The Orioles Should Sign Chris Capuano
Chris Capuano was recently tied to the Orioles in a report that also named Joe Saunders as a potential O’s target. Saunders is a familiar name to O’s fans, though Capuano may not be. He’s a veteran starting pitcher with a four pitch mix, who has spent his entire career pitching in the National League.
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Capuano is not going to be an ace of any staff. He’s not even likely to be a number two or three. What he can be is a solid number four guy with number three upside. That’s ok, not everyone has to be an ace in waiting. There’s value in being a middle of the rotation arm. Ask Jeremy Guthrie.
Capuano threw just 105.2 innings last season for the Dodgers, and I’d be remiss if I didn’t mention his injury issues. Last season Capuano had injuries over the course of his season to his calf, lat, and groin. These are not the only issues Capuano has endured over his career; the guy has had two Tommy John surgeries and a myriad of shoulder issues. In this way he’s as unlikely an Oriole target as you can find.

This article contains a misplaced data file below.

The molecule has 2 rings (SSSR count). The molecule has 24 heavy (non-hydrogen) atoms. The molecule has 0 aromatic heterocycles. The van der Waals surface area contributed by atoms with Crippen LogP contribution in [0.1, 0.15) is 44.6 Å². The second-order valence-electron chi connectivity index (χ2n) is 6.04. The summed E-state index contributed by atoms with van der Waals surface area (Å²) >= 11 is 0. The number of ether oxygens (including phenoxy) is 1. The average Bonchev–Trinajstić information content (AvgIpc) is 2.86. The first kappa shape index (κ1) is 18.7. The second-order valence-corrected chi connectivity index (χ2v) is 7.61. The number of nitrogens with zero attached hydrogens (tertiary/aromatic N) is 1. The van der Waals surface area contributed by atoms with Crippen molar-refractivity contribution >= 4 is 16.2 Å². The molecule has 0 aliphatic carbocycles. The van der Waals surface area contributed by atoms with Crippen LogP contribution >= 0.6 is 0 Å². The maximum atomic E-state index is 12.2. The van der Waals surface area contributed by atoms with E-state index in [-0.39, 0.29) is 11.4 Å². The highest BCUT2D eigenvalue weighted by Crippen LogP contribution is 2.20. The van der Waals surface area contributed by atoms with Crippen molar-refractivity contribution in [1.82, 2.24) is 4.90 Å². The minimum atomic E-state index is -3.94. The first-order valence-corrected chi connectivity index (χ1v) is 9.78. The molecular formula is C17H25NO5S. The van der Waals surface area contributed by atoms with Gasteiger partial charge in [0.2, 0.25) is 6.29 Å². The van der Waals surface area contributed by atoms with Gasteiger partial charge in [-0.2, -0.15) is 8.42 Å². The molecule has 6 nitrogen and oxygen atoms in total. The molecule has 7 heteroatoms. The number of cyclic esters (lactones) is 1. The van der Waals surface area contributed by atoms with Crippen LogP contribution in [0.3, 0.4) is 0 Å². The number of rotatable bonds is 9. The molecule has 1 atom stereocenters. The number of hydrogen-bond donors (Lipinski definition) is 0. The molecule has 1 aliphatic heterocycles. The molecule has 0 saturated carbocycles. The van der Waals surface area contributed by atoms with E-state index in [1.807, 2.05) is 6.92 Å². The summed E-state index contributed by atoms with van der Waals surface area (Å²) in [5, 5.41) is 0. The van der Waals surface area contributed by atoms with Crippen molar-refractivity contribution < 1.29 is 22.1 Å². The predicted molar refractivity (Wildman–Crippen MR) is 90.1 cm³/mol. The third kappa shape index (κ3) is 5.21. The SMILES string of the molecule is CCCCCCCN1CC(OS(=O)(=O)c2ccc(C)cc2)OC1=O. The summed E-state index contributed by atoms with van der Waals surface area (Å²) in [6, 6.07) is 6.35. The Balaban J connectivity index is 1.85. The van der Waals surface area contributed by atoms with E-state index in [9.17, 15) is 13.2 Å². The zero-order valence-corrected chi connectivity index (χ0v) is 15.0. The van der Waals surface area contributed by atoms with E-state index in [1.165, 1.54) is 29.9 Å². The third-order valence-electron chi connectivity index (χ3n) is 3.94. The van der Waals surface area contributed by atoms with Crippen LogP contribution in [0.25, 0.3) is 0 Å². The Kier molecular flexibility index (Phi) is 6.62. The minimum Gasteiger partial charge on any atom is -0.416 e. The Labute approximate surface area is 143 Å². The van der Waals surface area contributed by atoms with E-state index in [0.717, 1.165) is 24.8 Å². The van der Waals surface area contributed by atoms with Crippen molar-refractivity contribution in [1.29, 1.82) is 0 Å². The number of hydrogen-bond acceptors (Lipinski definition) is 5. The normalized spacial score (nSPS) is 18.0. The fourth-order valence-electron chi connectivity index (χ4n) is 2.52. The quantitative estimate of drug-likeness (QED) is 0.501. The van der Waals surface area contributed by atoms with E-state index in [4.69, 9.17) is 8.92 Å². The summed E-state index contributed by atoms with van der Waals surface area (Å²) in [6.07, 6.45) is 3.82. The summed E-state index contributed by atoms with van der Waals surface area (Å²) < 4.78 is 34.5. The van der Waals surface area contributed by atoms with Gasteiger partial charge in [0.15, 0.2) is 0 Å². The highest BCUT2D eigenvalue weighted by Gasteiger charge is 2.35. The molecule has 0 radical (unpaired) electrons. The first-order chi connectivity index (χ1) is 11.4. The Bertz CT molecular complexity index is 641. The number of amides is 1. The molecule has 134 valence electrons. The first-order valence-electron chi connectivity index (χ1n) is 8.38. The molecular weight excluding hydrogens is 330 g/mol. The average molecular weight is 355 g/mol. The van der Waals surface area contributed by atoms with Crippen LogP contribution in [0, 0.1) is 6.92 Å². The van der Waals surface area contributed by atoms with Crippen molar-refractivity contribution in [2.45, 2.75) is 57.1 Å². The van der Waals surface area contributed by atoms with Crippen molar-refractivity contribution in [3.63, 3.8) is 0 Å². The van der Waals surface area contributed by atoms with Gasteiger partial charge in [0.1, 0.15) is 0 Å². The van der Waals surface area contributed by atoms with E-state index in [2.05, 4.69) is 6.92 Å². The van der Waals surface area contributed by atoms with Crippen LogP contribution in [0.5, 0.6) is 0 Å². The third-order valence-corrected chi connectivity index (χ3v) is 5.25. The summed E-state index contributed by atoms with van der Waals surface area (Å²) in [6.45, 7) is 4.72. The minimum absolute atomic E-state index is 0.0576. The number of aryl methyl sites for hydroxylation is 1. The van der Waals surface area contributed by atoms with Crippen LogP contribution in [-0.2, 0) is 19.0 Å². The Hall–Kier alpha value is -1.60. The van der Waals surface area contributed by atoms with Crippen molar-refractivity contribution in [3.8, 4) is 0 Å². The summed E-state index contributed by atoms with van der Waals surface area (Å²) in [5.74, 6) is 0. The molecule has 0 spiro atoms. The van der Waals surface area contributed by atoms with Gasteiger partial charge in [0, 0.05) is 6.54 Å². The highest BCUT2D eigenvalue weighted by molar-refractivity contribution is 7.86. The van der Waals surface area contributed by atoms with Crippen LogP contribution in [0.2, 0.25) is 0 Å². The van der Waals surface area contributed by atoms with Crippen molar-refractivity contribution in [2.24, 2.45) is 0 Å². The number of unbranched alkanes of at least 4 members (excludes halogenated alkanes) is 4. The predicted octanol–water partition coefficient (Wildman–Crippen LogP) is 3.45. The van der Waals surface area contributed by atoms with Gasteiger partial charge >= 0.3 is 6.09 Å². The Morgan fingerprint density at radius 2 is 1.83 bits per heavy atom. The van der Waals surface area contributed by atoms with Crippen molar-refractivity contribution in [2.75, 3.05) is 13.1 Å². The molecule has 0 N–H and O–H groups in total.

What he does do however, is pitch effectively. Capuano’s FIP last season was 3.55, a full run lower than the O’s team mark. While his ERA didn’t reflect it, Capuano managed to limit walks while still striking out batters and keep the ball on the ground. His performance last season wasn’t really fluke-ish either, as he posted a 3.95 FIP (3.72 ERA) in 2012 over nearly 200 innings for the Dodgers.
It’s unlikely that Capuano can pitch quite that well in Baltimore, what with the more potent offenses and DH and what not. He does have that upside though, and for what will likely end up being a small contract he could be a steal. Especially with teams paying $11MM a year for guys like Bronson Arroyo, someone whose value isn’t tied to upside but rather consistency.
Capuano was said to have been looking for a two year deal, but that was over a month ago. By now it’s likely that he’d accept a one year, or even one year + option deal in order to sign with a major league club. After all, he’s 35 years old, and isn’t likely looking to hit the free agent market and make a big splash at 37. If Capuano can be had for a one year, $3.5 million deal, perhaps with a club option and $250K buyout; the Orioles would have to strongly consider bringing him into the fold.
At worst he provides some stability and a veteran presence at the back end of the rotation. At best he could prove to be a top 3 guy for this team, providing more depth in the rotation than the cannon fodder the club was forced to trot out in the 5th starter spot last season.